Shein: I think my chances are outstanding. I have only been in the race for four days already the news stories that have been in the ‘Berkshire Eagle’ and the ‘Republican’ here in Springfield has been about one of my core issues, campaign funding. Both the other candidates have responded to my entry into the race, one of them by coming out after years of opposition to public financing , he is now in favor of it. Congressman Neal has come out defending his fundraising, saying that Karl Rove and those folks raise all this money so he has to as well. Well, Karl Rove doesn’t work for me. He is using the argument that has been made for twenty-five years……..

Q: You mean that it would essentially be ‘unilateral disarmament’?

Shein: Right, and that is the argument that has been used for over a quarter century by Democrats. Here is why I reject that argument; the argument has been ‘we need to take that money’ corporate money, lobbyist money, money from a very narrow segment of our society to win. But we’ve been told as rank and file Democrats that it is not going to have any affect, well guess what? Fast forward twenty-five years and look what is happening? Record wealth and income inequality. We just saw a Wall Street-fueled meltdown and an inadequate response to that. Why did the meltdown happen? Republicans and Democrats voted to repeal [the] Glass-Stegal [Act], Republicans and Democrats voted to prevent the regulation of derivatives. That is a direct result of all those years of corporate money, all this money that has narrowed the agenda and made it much more difficult for the people’s priorities to be reflected.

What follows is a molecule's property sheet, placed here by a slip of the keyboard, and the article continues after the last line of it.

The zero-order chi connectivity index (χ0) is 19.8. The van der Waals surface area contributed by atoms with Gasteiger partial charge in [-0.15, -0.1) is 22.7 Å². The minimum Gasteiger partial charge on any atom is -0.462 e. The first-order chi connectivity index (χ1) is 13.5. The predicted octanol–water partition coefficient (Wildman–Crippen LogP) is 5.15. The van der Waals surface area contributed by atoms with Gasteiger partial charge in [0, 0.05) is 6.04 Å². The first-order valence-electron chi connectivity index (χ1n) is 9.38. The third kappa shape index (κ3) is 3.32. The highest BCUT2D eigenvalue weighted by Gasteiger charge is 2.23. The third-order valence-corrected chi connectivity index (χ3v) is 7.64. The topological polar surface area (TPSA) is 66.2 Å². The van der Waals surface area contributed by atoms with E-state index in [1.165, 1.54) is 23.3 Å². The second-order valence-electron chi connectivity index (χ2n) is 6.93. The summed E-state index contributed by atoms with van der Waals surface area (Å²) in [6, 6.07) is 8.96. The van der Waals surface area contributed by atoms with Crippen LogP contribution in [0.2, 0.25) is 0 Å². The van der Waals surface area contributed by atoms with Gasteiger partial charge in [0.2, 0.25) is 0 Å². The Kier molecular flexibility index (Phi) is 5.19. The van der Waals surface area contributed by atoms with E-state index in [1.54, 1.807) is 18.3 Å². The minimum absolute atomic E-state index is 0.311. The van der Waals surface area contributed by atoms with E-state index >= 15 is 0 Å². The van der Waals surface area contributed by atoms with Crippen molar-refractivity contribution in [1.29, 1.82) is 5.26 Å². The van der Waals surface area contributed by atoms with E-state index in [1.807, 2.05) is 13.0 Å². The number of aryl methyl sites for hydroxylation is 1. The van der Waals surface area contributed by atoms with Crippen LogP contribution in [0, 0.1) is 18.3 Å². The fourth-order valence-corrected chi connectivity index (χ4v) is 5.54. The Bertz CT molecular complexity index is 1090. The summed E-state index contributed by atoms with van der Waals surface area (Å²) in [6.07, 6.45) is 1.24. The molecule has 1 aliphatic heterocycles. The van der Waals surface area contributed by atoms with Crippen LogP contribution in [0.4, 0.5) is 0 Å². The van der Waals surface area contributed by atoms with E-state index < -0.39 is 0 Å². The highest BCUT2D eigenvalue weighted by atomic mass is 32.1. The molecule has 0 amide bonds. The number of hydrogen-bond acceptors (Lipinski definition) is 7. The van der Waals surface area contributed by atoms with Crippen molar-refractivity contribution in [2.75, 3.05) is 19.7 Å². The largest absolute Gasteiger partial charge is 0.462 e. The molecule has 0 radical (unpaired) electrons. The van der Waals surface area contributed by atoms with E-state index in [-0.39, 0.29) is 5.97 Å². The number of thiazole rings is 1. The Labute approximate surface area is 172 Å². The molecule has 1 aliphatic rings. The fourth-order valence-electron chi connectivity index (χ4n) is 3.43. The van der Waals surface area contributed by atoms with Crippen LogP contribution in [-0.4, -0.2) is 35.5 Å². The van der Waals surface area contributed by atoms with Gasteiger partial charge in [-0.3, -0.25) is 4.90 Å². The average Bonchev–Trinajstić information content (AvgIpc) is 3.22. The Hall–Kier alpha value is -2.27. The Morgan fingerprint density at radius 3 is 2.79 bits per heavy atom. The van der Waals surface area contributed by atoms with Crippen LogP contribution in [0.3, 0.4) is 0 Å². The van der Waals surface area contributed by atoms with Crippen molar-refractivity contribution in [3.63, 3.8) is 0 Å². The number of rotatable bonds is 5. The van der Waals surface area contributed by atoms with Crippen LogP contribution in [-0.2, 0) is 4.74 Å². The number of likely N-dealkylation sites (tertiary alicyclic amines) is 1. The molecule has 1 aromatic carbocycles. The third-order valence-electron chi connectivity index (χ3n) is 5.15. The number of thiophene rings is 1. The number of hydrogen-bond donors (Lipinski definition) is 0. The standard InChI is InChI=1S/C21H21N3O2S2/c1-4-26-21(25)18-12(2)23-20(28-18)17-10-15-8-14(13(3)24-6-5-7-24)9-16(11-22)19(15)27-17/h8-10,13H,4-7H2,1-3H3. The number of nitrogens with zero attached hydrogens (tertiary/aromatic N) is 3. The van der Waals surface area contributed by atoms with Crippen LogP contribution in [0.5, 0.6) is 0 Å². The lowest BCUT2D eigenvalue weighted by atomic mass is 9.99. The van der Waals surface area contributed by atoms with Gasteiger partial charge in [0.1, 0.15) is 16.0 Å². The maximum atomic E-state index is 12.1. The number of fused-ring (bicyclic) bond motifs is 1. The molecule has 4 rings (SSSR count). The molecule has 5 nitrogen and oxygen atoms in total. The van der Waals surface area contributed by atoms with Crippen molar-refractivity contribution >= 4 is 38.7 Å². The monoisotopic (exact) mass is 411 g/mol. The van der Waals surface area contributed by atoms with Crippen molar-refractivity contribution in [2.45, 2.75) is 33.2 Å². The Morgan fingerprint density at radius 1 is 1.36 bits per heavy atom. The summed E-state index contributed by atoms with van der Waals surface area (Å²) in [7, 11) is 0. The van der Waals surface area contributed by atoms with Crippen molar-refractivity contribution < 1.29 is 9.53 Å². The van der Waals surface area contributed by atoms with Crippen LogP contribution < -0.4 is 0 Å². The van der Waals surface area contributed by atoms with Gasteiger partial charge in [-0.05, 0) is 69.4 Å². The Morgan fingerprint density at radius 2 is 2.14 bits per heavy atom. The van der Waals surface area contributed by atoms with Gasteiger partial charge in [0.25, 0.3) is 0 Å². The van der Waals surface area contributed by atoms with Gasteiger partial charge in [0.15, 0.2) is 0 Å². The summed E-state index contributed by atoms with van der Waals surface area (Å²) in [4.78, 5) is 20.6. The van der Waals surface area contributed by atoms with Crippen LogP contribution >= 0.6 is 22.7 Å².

Q: So what you are basically saying, is [that by] continuing to say ‘let’s just do that to survive the next election and then maybe we can do some reforms’, you are saying that in effect, to keep doing that, you are just perpetuating the problem?

Shein:  I believe so, absolutely. Look, I am sympathetic to the argument that we need to win elections and that the Democrats need to win. But now after decades, Democrats need to have other options on the ballot like me, they say ‘I’m not going to have any part of that’. I’m only talking small contributions. I am taking a vow to never become a registered lobbyist , which is now the career path of most members of Congress and I believe that if you are unwilling to make that vow to never become a lobbyist and you are aspiring to serve in the Congress, that is a disqualifying decision, that is all part of the old way of doing things. All of that money has had an affect, we have seen it for decades now. When there are options on the ballot and voters can say ‘hey, there is someone who stands with me and doesn’t stand with the big banks or the Wall Street lobbyists’. Sure they don’t have as much money, but that is why we are doing a volunteer fueled campaign. That is why we are going neighbor to neighbor, community by community. That is the way I believe you build real political power not just to win elections, but to really bring about change.